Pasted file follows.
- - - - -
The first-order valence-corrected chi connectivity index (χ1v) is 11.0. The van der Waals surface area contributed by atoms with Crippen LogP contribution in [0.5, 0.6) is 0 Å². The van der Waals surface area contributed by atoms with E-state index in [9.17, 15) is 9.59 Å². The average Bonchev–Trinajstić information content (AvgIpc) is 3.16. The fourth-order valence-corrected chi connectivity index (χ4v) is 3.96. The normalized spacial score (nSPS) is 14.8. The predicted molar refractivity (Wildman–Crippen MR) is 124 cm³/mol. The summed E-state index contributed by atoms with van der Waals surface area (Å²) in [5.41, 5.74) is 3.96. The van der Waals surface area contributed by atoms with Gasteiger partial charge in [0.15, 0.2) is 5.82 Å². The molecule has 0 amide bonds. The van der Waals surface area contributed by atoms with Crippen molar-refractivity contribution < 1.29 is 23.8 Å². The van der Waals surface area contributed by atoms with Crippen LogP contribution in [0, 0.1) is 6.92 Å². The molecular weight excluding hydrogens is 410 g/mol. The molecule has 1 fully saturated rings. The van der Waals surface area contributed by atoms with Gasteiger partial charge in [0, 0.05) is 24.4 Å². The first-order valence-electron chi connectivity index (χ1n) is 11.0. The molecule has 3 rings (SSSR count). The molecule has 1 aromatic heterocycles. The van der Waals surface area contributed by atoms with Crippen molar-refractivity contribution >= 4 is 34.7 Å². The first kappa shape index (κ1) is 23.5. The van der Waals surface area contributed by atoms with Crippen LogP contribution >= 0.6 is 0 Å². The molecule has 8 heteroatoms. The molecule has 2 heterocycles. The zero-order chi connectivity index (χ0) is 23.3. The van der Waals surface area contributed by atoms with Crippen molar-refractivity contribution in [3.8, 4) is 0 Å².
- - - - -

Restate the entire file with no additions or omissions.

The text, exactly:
The first-order valence-corrected chi connectivity index (χ1v) is 11.0. The van der Waals surface area contributed by atoms with Crippen LogP contribution in [0.5, 0.6) is 0 Å². The van der Waals surface area contributed by atoms with E-state index in [9.17, 15) is 9.59 Å². The average Bonchev–Trinajstić information content (AvgIpc) is 3.16. The fourth-order valence-corrected chi connectivity index (χ4v) is 3.96. The normalized spacial score (nSPS) is 14.8. The predicted molar refractivity (Wildman–Crippen MR) is 124 cm³/mol. The summed E-state index contributed by atoms with van der Waals surface area (Å²) in [5.41, 5.74) is 3.96. The van der Waals surface area contributed by atoms with Gasteiger partial charge in [0.15, 0.2) is 5.82 Å². The molecule has 0 amide bonds. The van der Waals surface area contributed by atoms with Crippen molar-refractivity contribution < 1.29 is 23.8 Å². The van der Waals surface area contributed by atoms with Crippen LogP contribution in [0, 0.1) is 6.92 Å². The molecular weight excluding hydrogens is 410 g/mol. The molecule has 1 fully saturated rings. The van der Waals surface area contributed by atoms with Gasteiger partial charge in [0, 0.05) is 24.4 Å². The first-order valence-electron chi connectivity index (χ1n) is 11.0. The molecule has 3 rings (SSSR count). The molecule has 1 aromatic heterocycles. The van der Waals surface area contributed by atoms with Crippen molar-refractivity contribution >= 4 is 34.7 Å². The first kappa shape index (κ1) is 23.5. The van der Waals surface area contributed by atoms with Crippen LogP contribution >= 0.6 is 0 Å². The molecule has 8 heteroatoms. The molecule has 2 heterocycles. The zero-order chi connectivity index (χ0) is 23.3. The van der Waals surface area contributed by atoms with Crippen molar-refractivity contribution in [3.8, 4) is 0 Å².